The Hermitage to commemorate Juneteenth with history program, genealogy workshop

Historian Dr. Crystal deGregory will talk to vistiors about emancipation in Tennessee.

Historian Dr. Crystal deGregory will talk to vistiors about emancipation in Tennessee.

Andrew Jackson’s Hermitage will host a Juneteenth event and genealogy workshop this Sunday, June 18 from noon until 5 at Andrew Jackson’s Hermitage, 4580 Rachel’s Lane, Hermitage, TN 37076.

The purpose of the event is to commemorate the anniversary of June 19, 1865, when word finally reached the westernmost frontier of Texas that the Civil War had ended and slavery in the United States was abolished.

The Juneteenth program will feature stories of the men and women who were enslaved at and emancipated from Andrew Jackson’s Hermitage. Visitors will also have the opportunity to speak with historian Dr. Crystal deGregory about emancipation in Tennessee and how the abolition of slavery took place in different ways across the country.

The Juneteenth program is a part of The Hermitage’s Sundays LIVE! weekly program series and is free with general admission to the presidential home.

In addition to the Juneteenth program, The Hermitage will also host a free genealogy workshop in partnership with the Afro-American Historical and Genealogical Society (AAHGS). The workshop will begin at 2 p.m. with a session about researching African-American ancestry from Taneya Koonce of the Nashville chapter of the AAHGS. Following the session, experts from the AAHGS will offer individual consultations with attendees. This free workshop does not require purchase of general admission to The Hermitage.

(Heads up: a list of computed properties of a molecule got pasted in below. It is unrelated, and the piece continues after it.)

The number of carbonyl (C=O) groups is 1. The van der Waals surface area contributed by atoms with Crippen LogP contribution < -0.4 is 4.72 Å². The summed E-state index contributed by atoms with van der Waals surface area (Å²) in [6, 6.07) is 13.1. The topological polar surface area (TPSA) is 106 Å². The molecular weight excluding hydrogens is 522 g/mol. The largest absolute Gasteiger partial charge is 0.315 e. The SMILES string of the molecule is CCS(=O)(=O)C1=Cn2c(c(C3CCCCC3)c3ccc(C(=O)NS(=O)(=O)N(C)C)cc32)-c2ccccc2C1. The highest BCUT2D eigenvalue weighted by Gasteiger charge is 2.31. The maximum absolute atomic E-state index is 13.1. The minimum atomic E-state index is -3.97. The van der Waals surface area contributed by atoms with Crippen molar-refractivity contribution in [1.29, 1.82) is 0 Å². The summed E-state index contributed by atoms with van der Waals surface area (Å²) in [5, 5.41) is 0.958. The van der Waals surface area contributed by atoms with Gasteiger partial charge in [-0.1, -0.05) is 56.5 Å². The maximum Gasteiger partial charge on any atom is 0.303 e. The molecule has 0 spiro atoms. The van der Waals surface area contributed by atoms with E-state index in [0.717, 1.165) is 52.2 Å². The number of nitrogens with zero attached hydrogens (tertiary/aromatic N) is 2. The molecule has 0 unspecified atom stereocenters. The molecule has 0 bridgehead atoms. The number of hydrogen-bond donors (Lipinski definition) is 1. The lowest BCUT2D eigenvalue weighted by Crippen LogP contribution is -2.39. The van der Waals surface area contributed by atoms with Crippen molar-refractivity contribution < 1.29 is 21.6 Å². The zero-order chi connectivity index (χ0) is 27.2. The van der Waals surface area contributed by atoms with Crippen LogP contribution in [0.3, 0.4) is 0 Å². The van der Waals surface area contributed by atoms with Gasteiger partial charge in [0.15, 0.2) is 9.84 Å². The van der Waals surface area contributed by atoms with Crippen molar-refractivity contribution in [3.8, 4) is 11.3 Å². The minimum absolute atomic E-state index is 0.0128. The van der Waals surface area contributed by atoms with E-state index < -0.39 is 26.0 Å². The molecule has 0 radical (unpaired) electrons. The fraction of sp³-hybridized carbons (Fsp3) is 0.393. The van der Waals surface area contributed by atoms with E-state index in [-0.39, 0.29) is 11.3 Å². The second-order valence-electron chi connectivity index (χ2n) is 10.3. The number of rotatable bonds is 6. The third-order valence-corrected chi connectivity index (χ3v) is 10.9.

The program is free with cost of admission ($10 – $20) and the genealogy workshop is free.

Andrew Jackson’s Hermitage is one of the largest, most well-preserved and most visited presidential homes in the United States. Opened to the public in 1889, The Hermitage is one of America’s first presidential museums.

Today, The Hermitage is a 1,120-acre National Historic Landmark with 27 historic buildings, including Jackson’s mansion and tomb, restored slave cabins, a church, and gardens.

In recent years, new interpretive initiatives and educational programs such as archaeology and the history of slavery, as well as Andrew Jackson: Born for a Storm, a new state-of-the-art exhibit that delves into the life of Andrew Jackson, including his military and presidential careers, have enriched the site experience for 180,000 visitors annually.

For more information about events at Andrew Jackson’s Hermitage, visit